Opening up the Great Australian Food Bowl

The export of the produce of Australia has always been crippled by the tyranny of distance and the high cost of covering that distance. Our national tragedy is that we have never faced-up to this fact and created a fast, efficient and economical system of transport for our exports.

This same considerable problem will be a major issue in opening-up the Great Australian Food Bowl.

The vast blacksoil plains of Queensland that can be opened-up by the building of dams and canals in the Gulf Country, based on the Gilbert and Flinders Rivers, will best be served by a good rail system working in an efficient partnership with road transport.

The region currently has three railtracks that don’t serve it very well — the Townsville/Mount Isa railway, the Rockhampton/Longreach track and the Hughenden/ Winton/Longreach line that connects them both. All need a lot of upgrading as they are not in good shape. Indeed, Queensland Rail is already dismantling the latter for no valid reason.

However, there will not be much point in upgrading the Rockhampton/Longreach track as the Emerald/ Rockhampton section is the domain of coal miners, and they will not want major agricultural exports clogging-up their operations. The same comments generally apply to the Mount Isa/Townsville line which is barely capable of handing mineral exports now.

The best plan will be to rebuild the Longreach to Hughenden track as a standard gauge railway, then convert the existing narrow gauge Hughenden/Cloncurry track into heavy duty dual gauge line, as this will also help the miners at Mount Isa — and then build a new standard gauge track alongside the Matilda Highway from Cloncurry to Normanton, and on to the port of Karumba on the Gulf of Carpentaria where considerable dredging has recently been carried-out and more can be done. The Gulf has a lot of shallow water which is not good for heavy mineral exports, but okay for crops.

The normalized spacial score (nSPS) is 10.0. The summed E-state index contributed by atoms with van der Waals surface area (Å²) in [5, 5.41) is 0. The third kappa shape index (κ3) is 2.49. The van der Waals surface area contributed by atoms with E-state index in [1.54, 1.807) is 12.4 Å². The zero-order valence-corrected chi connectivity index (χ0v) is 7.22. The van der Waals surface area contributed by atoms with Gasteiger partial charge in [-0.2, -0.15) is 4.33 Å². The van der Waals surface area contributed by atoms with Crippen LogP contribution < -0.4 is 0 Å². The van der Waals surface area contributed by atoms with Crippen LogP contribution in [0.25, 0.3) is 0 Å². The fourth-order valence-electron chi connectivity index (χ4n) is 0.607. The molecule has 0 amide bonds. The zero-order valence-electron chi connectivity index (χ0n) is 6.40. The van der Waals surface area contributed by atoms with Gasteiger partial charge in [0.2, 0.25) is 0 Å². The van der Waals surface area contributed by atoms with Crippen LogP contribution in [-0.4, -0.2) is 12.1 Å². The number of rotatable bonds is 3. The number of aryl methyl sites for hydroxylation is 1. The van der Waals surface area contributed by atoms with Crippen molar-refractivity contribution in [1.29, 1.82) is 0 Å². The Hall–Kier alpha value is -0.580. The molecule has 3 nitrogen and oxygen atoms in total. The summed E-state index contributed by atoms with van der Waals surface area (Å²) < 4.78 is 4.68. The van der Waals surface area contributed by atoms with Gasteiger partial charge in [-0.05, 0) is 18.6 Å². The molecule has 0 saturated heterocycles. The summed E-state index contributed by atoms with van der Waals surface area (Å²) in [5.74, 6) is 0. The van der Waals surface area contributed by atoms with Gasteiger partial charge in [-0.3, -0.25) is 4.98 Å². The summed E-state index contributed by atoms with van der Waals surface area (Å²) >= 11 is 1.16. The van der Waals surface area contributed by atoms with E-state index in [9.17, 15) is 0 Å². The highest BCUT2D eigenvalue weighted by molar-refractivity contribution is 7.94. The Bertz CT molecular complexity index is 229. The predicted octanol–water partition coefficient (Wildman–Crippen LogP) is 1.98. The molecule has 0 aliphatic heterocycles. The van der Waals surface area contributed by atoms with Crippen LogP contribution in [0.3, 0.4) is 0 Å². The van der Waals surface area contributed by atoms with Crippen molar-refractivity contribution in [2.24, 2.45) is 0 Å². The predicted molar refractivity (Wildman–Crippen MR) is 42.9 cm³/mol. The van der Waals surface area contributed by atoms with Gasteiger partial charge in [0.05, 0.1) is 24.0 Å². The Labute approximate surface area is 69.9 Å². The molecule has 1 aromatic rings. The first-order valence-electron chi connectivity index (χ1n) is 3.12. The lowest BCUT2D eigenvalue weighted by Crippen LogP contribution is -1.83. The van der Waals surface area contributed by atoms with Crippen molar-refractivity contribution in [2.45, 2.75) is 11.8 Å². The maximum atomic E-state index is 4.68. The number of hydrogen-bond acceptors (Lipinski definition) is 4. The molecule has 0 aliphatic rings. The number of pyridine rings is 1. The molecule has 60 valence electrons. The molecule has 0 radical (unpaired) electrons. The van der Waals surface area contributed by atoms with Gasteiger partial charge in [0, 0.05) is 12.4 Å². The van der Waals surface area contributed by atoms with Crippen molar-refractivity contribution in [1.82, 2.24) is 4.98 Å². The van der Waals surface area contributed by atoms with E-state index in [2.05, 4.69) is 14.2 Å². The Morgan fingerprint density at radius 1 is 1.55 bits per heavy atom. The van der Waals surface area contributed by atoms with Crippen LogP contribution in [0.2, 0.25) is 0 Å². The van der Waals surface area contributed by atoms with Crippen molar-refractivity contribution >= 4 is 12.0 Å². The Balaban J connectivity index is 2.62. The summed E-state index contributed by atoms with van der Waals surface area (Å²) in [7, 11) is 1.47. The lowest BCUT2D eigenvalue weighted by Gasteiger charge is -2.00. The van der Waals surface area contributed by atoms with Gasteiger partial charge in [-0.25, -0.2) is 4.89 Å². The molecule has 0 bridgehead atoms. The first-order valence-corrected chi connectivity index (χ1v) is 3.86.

Altogether, the railway from Longreach to Karumba will be 1,300 kilometres in length, a long-haul track that will cost around six billion dollars (about a third of what Australians spend on gambling every year), but it can be done progressively as the food bowl will take a generation to reach its full capacity.

The first step would be to build the Cloncurry/Karumba line of about 450 kilometres, costing around 2.5 billion dollars. This will give access to the port of Karumba and the track can also be used by some Cloncurry miners, thereby adding to its viability.

Of course, the food bowl project will not get started unless a major agricultural company is established to buy up land along the railtracks and water canals and start a massive food production enterprise to serve Asia. It won’t be achieved by small farmers.

Burke and Wills will start cheering from their graves.

This food bowl will bring to fruition their dream of proving that Outback Australia can be tamed and made wealthy. They would not have regarded 1,300 kilometres as a long distance. Nor would they have been frightened by it. But, part of their dream was to see a major port established on the Gulf, and now Karumba has the potential to become one of the world’s largest agricultural ports. We are about 150 years late in saying so, but Burke and Wills may not have died in vain.

As an aside, can I point out a not-well-known historical fact — Robert O’Hara Burke was the only member of the Melbourne Club, in its entire history, ever to have died of thirst.